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With the drought here, no letup in sight, my hive with a super of drawn comb hasn't capped ONE cell of honey in it. Catalpas are just finishing their bloom but with no rain and 100 degrees, it's been slim foraging all spring. I'm feeding the other hive, a small cutout, to draw out their comb. It got me thinking, maybe this year I should just feed both and draw the medium frames of foundation I have sitting in the shed. I only have 16 shallow frames of drawn comb (from last year, year one). After the cutout saved my hopelessly queenless hive and then a huge swarm call I though I'd be right back in the game for a honey harvest this year, but I'll gladly settle for not too many of my fishing creeks ruined by wildfire.

Give up on honey-hopes and feed for comb?
 

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Geez Ben, what a crappy situation.

I'd have to wonder if you'd have to feed enough to convince the hive there is a flow before they'd draw. I'd also have to worry that your queen would be shutting down for the dearth, and then they might just backfill the brood instead of drawing wax.

If you get a good enough flow, I'd think they would draw reasonable fast enough to keep up to the flow.

If it were me, I'd sit tight.
But I'm not in Colorado, and I don't know your envirnoment well.

Hopes these points to ponder help though.

JEFF
 

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I'm right there with you Ben. No honey for me this year - I'm splitting and drawing comb with the hope that next year with 10+ hives I'll get some honey for a change
Not having honey is kind of sad but seeing all the splits makes me feel a little better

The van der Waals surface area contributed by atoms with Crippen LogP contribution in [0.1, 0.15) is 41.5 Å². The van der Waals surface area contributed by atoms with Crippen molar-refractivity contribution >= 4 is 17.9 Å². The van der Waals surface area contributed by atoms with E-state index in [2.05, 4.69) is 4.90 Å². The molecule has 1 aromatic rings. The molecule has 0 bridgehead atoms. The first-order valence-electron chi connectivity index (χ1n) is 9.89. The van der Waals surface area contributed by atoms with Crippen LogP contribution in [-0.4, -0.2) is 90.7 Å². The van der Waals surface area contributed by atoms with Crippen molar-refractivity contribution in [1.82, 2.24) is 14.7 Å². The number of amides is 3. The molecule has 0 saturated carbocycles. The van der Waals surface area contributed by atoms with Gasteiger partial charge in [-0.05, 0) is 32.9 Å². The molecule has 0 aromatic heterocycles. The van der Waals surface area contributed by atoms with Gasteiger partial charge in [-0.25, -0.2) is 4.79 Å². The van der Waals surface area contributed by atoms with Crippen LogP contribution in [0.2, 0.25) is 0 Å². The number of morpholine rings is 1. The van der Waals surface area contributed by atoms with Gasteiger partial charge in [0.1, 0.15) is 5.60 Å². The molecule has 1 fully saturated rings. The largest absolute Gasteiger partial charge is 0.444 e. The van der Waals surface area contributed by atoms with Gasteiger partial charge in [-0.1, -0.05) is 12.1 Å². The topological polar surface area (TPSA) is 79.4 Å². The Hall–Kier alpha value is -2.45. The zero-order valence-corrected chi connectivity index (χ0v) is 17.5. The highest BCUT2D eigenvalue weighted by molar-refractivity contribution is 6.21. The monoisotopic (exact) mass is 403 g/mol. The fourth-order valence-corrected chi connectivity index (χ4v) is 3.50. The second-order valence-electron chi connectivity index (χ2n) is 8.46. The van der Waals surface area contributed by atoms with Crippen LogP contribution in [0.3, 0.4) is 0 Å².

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I got Walt Wright's "Nectar Management" .pdf manuscript about a week ago. I believe reading the manuscript will help decisions in situations like this.
 

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Brewcat,
I was waiting for locals to advise you on what to expect for the year. My interest this season is to continue comb production this year. First, I've done some splits, so I need to let these hives recoup. Second, as Daniel points out about Nectar Management, I'm hoping for spare combs for checkerboarding. By foregoing much production this year, I'm hoping for double production next year of what I could have made on my original 2 hives which have grown to 10.

Waya
 

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Welcome to the reality of the farmer: (1 year a bumper crop + 1 year an average crop + 1 year no crop)/3. The average is an average crop.

The drought years appear to be the worst for honey production. But then other years it depends upon the timing of the drought.
 

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"Nectar Management" is only of value when one
has some actual nectar to manage.


Yeah, sometimes you have to make the best of
the weather you are handed. Drawing comb and
making splits would be a good idea, as the
bees are going to need feeding anyway.

When life gives you lemons, make gin and tonics...
no, make lemonade.
 

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I'd slap some feed on and see what they do. It doesn't take alot to stimulate a flow and get them to draw comb. It will also keep the queen laying so the hive continues to thrive. When they get some empties drawn, change them out with new ones so they don't fill them with sugarwater. You could also try dry sugar, and make them haul their own water, it would give them something to do.
 
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